The UAE government has claimed to have taken significant measures to regulate the inflow of money. Its ready acceptance of Russian wealth at a time of global scrutiny on Putin’s financial tsars may put that claim to the test. But even more open to challenge is the relationship between the UAE and Washington, as Emirati leaders edge closer towards China, which as well as being a geopolitical rival is emerging as the potential hub of an alternative financial system.
The Chinese cross-border payment system, Cips, is being mooted as a replacement for Swift – a development that could change the nature of global finance and dilute the impact of sanctions on Russia. While such a move does not seem likely – at least in the short term, Emirati leaders have not been shy in showing their displeasure with US president Joe Biden, who they believe has shied away from a longstanding strategic partnership, at a time when Putin has been prepared to embrace them.
The war in Yemen has widened the rift. In January, Houthi forces claimed responsibility for an apparent drone attack in Abu Dhabi that killed three people and left flames billowing from an oil storage site.
“They have been particularly upset over Yemen, and the fact that they did not get a phone call from Biden after Abu Dhabi was hit by drones and rockets fitted by the Houthis,” said an expatriate in Dubai with knowledge of the government position.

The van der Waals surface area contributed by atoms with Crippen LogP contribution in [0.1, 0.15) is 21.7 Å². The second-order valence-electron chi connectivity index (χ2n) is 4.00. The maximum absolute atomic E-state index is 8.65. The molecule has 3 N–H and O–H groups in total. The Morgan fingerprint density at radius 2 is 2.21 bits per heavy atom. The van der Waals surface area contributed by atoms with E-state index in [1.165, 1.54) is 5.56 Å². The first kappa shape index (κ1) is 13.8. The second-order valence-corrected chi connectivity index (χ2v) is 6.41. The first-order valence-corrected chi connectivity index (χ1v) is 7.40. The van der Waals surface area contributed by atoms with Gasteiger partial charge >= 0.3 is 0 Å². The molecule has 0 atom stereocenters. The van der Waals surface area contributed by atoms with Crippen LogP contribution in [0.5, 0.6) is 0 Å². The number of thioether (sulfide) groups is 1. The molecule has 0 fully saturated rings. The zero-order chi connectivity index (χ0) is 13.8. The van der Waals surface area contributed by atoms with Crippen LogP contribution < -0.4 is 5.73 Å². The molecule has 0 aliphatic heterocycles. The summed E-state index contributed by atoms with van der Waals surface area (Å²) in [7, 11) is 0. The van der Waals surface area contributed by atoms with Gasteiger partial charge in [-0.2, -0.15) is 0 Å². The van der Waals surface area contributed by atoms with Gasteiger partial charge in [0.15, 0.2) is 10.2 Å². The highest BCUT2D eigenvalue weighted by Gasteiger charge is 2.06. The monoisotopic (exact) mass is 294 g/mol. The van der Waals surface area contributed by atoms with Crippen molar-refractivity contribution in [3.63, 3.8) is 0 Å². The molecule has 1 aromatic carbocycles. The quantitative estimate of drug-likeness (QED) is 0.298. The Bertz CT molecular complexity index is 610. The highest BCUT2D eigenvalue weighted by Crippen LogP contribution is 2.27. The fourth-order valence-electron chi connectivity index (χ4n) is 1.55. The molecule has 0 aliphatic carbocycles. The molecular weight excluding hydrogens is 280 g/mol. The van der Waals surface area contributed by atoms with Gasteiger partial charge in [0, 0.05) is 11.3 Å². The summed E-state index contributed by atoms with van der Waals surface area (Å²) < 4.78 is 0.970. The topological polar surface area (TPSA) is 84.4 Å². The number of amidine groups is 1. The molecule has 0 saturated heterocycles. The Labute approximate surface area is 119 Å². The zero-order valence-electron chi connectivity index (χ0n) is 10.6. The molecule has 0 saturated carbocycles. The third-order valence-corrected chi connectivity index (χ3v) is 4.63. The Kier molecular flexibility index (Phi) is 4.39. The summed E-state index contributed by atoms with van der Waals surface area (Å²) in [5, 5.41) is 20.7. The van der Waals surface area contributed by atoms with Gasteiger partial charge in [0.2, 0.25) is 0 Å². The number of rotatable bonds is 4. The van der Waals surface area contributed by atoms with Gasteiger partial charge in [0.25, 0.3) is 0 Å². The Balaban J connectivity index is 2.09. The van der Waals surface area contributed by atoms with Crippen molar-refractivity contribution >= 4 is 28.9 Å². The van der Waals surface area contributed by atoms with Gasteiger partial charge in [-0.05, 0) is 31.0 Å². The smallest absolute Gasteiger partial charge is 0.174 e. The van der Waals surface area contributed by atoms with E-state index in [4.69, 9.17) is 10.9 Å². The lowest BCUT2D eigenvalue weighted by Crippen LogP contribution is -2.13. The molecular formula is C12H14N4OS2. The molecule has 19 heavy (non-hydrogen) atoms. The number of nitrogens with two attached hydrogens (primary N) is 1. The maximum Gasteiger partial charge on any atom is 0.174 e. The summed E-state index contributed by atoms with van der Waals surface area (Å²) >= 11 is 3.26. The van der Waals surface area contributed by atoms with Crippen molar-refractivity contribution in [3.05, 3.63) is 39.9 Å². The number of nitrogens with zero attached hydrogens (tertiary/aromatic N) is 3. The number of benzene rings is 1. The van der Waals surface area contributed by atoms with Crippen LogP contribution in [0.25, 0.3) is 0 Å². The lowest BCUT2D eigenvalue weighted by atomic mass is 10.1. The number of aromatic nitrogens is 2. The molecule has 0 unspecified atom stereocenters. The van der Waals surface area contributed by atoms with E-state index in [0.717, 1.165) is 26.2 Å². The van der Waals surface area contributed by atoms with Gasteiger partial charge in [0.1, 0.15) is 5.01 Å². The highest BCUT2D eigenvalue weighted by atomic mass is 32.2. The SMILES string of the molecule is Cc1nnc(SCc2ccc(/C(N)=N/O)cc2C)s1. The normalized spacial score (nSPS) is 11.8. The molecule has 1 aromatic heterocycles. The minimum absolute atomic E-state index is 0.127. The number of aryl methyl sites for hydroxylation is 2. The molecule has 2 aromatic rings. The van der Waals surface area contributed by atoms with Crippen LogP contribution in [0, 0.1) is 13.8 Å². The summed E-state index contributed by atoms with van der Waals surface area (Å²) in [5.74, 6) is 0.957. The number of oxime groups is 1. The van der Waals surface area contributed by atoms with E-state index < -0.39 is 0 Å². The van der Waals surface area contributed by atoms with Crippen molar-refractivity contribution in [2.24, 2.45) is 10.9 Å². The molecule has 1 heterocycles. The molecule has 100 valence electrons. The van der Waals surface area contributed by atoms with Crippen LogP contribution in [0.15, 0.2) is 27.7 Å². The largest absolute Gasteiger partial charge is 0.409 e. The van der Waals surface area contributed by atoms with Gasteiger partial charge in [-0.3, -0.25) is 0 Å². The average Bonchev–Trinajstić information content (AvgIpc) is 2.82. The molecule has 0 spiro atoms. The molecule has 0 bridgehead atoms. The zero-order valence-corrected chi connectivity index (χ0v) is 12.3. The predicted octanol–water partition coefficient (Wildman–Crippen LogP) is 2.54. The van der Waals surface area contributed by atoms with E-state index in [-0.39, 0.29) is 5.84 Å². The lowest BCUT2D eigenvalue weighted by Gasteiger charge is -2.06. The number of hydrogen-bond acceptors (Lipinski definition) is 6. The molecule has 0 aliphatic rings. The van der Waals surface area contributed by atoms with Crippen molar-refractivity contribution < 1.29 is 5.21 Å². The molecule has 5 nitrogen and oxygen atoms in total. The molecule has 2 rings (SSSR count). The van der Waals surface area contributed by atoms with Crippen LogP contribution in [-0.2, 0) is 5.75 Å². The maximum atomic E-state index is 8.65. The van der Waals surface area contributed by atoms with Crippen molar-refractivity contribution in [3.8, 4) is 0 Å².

Julien Barnes Dacey, the head of the Middle East and North Africa programme at the European Council for Foreign Relations, said: “At face value UAE seems they think they can navigate around US sanctions but it may just be too early for them to have internalised what this western anti-Russian sanctions drive really means.
“It’s hard to know how much it fits into the recent sense of Emirati hedging, and whether they are actively looking to send a message to Washington that they’re frustrated with the US position at large and are happy to go their own way moving forward.”
In Dubai, bling is back. Boulevards that were silent during the peak of the pandemic are bustling with the roar of sports cars, some driven by locals, others by young Russians.
Towering over them is the world’s tallest building, the Burj Khalifa, which sparkles like a giant Disney castle with all manner of light shows. A Russian family are taking photographs of the building at sunset. “It will be red, blue and white soon,” one of the visitors says to his Emirati host, a reference to Russia’s tricolour flag. “I’ll arrange it,” the host replies with laughter.
All Rights Reserved for Martin Chulov Joanna Partridge